ContractsProf Blog

Editor: Jeremy Telman
Oklahoma City University
School of Law

Friday, December 23, 2022

A Russian Threat to the New York Convention

Russian DumaEarlier this week, we noted a decision of the Cour de Cassation, which subjects arbitral awards to scrutiny for their consistency with international public policy.  That court attempts to achieve the right balance between respecting global anti-corruption efforts and insuring the finality of arbitral judgments.  Russia seems determined to evade arbitral judgments entirely.  

Sarah Bronkhorst reports in Eurasianet on yet another disturbing development out of Russia.  Back in 2020, the Russian Duma passed new legislation, On Introducing Changes to the Arbitration Procedure Code of the Russian Federation (Law No: 171-FZ), which protects Russian companies against arbitral judgments.  According to Sarah Bronkhorst, the new law signifies nothing less than Russia‚Äôs withdrawal from the 1958 New York Arbitration Convention.

The new law permits any Russian entity subject to international arbitration to shift the proceedings to the Russian judicial service.  Russia justified its action by pointing to international hostility to Russian interests since its 2014 occupation of Crimea.  More recent events have done little to improve Russia's standing abroad.  Russia's Supreme Court upheld the legality of the new law in an eight-page opinion in 2021.  

The good news?  The glass was already (more than) half empty.  Russian companies' compliance with arbitral decisions has been spotty for some time, as Russian courts have long applied exceptions to the New York Convention with liberality.  This was especially true for entities favored by the Kremlin or that could make the argument that their financial stability was of a matter of national concern.  Too big to fail?  But the law may also have limited effect on Russian companies with assets abroad.  One assumes that if a Russian company's right to withdraw from arbitration is not recognized, the arbitration will proceed in the foreign jurisdiction and the victorious party can proceed against the Russian company's foreign assets.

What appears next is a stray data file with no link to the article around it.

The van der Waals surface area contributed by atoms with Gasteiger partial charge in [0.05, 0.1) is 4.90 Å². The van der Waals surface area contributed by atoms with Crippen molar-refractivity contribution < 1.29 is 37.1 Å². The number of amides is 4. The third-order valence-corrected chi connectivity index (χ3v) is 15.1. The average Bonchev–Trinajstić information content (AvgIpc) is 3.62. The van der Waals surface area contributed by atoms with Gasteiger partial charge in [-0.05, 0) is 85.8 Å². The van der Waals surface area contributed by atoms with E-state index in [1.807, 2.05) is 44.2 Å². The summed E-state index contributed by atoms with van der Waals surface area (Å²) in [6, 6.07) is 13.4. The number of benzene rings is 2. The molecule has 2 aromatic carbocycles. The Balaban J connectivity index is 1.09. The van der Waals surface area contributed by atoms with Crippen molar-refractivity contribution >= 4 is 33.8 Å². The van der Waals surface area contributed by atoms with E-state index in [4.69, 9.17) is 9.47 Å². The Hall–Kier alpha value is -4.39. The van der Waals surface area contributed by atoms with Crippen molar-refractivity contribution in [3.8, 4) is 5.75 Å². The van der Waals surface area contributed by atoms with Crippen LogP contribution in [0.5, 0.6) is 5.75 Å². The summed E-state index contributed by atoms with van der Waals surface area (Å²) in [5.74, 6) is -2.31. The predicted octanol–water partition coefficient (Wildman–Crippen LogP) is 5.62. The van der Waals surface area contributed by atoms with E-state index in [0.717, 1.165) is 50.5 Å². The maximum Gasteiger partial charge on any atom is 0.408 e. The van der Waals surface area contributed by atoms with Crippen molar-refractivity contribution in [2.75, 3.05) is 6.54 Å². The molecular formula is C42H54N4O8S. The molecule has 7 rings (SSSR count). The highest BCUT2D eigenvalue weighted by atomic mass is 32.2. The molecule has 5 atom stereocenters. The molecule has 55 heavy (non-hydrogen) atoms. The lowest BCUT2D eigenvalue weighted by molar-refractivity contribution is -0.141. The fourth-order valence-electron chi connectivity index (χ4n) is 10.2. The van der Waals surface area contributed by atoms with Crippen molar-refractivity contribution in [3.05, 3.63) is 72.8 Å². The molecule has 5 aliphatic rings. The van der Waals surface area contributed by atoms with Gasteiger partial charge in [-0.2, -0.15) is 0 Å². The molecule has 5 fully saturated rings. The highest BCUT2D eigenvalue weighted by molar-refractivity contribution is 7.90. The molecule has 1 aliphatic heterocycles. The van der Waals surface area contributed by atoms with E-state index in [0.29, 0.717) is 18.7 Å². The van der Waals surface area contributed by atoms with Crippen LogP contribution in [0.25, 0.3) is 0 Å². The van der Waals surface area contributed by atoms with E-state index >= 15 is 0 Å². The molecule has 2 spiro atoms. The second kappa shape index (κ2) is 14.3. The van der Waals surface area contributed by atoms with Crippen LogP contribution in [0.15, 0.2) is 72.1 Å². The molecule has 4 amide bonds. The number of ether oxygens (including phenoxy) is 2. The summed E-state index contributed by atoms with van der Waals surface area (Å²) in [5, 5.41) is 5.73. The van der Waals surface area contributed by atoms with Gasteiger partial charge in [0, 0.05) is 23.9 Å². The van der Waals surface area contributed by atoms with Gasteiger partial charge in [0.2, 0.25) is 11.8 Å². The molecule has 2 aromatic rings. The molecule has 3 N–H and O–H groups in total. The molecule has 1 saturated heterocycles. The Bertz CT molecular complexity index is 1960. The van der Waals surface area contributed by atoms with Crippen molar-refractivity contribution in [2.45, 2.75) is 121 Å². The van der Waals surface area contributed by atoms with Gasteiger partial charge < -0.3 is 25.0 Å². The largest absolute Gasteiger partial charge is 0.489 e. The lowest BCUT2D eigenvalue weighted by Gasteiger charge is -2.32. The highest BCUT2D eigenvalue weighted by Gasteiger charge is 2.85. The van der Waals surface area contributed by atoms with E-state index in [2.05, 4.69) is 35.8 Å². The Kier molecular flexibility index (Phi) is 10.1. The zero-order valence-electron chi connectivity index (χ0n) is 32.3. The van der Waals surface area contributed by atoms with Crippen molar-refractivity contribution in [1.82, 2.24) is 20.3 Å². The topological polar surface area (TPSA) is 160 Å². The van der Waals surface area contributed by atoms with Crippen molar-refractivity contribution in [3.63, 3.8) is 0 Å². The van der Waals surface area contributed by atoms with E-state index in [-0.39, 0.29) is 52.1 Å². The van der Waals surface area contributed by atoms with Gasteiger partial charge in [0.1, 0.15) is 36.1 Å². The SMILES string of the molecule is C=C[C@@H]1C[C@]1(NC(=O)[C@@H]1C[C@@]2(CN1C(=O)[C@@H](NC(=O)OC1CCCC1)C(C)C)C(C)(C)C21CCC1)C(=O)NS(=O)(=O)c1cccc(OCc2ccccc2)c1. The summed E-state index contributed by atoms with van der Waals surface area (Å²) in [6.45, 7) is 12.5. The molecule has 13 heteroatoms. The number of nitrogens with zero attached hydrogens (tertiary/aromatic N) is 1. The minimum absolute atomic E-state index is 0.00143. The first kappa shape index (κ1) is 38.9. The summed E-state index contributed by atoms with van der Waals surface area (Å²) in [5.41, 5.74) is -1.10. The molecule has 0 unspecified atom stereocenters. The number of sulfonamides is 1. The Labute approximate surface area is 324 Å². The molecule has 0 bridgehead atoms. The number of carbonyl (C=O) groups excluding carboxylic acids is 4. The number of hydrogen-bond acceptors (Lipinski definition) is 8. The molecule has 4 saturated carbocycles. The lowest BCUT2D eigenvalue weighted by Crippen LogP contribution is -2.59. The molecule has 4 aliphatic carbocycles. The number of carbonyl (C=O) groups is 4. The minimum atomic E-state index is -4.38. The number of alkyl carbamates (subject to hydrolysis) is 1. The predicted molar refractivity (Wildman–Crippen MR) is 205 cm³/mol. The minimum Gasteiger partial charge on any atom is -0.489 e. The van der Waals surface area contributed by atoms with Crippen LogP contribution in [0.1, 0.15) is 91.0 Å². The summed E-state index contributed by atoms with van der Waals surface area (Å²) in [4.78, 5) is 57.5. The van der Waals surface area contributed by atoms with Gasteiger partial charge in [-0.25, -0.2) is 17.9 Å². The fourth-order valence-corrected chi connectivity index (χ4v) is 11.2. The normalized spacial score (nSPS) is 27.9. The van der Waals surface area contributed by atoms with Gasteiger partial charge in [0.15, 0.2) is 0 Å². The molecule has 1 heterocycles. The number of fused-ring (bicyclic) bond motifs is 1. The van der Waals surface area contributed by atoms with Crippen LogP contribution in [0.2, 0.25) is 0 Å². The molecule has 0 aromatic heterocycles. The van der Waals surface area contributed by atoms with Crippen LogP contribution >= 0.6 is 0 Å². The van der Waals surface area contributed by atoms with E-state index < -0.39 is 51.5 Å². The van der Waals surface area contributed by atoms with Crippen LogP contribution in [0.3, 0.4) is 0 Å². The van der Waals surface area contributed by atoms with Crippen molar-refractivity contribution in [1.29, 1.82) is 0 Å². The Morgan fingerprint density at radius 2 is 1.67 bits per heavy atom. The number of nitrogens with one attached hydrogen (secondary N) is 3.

H/T to Ben Davis.

Commentary, Current Affairs, Legislation | Permalink


What if the Russian company wishes to enforce the arbitration agreement, not to escape it? Suppose American Company A has a mandatory arbitration agreement with a Russian Company R and Company A breaches. Does the change in Russian law mean that the Company A is no longer bound by the agreement because it cannot enforce it against Company R? Or may Company R enforce the agreement against Company A at its option? May it enforce the arbitration agreement in Russia if it chooses?

Posted by: Sidney DeLong | Dec 23, 2022 1:08:11 PM

If all goes as I hope, I will learn more about this topic from a Scottish scholar (and Mastodon Tooter -- yes, that's what it's called) and report back in the new year.

Posted by: Jeremy Telman | Dec 24, 2022 9:18:58 AM